The 650MT’s Kiska-concocted riding position is super-comfortable, with the deeply stepped seat slotting you into the bike rather than sitting on top of it, while also providing relatively plush padding. There’s good lumbar support for the rider, and adequate though not exactly spacious room for a passenger, but the footrests are too high and a little too far forward. One thing Kiska nailed is the handlebar shape and placement—it’s perfect.
The mirrors are excellent and give a good view behind you without blurring at speed, and the switch clusters on the handlebars are a better quality than expected, though the light switches are curiously adjacent the right grip rather than the more commonplace left. The side stand seemed rather short (there’s no centre stand), but it turned out it had actually got bent by the previous rider, who went touring two-up with luggage and a passenger: Mojo boss Michael Poynton has requested that future production versions should be more substantial! The 650MT’s cockpit comes over as accommodating, in spite of the only naff-looking item on the entire motorcycle, the front brake master cylinder which is both massive and ugly. That sense of being welcomed aboard is partly thanks to the well-designed if slightly spartan dash.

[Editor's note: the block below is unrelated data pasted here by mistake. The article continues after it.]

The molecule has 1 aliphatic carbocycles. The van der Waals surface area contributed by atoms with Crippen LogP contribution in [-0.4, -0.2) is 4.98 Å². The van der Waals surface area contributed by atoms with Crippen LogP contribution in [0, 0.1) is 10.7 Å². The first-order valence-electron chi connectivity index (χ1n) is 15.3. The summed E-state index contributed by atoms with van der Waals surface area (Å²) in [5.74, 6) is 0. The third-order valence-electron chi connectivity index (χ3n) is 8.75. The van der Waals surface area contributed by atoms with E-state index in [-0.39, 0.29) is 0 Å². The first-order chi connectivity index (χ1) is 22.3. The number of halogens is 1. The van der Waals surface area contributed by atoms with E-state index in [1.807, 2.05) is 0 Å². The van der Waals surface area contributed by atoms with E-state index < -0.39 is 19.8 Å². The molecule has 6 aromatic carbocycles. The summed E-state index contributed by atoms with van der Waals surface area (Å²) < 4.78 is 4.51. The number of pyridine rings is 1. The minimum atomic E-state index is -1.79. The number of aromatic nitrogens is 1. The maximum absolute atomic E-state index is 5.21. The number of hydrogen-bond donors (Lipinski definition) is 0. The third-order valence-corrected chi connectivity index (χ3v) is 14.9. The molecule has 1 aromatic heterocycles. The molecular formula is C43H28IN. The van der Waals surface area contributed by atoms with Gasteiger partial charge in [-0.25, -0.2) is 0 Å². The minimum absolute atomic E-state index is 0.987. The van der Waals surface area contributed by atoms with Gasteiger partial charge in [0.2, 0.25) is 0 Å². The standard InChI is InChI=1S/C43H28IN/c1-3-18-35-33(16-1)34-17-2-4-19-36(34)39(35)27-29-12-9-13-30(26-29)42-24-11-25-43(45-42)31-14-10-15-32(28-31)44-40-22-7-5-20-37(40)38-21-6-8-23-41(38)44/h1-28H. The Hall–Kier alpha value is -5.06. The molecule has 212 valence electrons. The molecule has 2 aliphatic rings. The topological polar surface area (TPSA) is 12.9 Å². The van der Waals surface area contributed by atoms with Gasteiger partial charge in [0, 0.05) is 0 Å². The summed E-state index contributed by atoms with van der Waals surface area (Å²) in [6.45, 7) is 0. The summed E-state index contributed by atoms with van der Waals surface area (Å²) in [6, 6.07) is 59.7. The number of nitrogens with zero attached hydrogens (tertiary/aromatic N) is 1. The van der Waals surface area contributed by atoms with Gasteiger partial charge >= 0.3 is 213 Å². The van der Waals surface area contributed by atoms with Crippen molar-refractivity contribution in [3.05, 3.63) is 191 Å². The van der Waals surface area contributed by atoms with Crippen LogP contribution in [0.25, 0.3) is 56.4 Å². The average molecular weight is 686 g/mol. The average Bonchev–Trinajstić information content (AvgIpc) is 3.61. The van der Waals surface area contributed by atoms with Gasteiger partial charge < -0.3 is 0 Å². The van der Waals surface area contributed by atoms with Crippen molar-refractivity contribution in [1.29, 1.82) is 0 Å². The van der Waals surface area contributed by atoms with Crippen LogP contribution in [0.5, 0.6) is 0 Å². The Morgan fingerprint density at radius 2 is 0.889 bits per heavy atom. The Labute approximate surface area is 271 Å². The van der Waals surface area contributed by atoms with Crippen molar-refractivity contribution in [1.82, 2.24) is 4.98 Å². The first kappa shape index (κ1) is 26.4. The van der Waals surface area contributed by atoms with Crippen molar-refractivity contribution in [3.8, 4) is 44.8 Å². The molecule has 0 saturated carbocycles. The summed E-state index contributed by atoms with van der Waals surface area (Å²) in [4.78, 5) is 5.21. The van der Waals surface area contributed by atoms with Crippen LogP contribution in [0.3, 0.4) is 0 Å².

The 650MT features Chinese-made Yuan suspension, with a 43mm fork that, oddly, is adjustable for compression damping but nothing else. The Yuan shock offers spring preload and rebound damping adjustments. I liked the front-end setup—it was sprung and damped well enough to iron out all but the worst bumps and pavement cracks. I wasn’t so happy with the rear shock, though, which didn’t seem very compliant and gave a rather choppy ride. It later turned out that the previous rider had ridden with a passenger and cranked up the preload up to suit, and without the necessary C-spanner I couldn’t experiment with adjustments. So the jury’s out on the 650MT’s rear suspension, though the fact that the front is so satisfactory gives you a head start in hoping that it’ll be reasonably effective.
Grip from the standard Metzeler RoadTec tires was good, and is a step up from the Chinese CST rubber that comes on CFMoto’s other bikes. (Mind you, ever since China’s state-owned chemical company ChemChina acquired Pirelli/Metzeler in 2015, I guess these tires are now seen as a local product that just happens to be made in Germany!)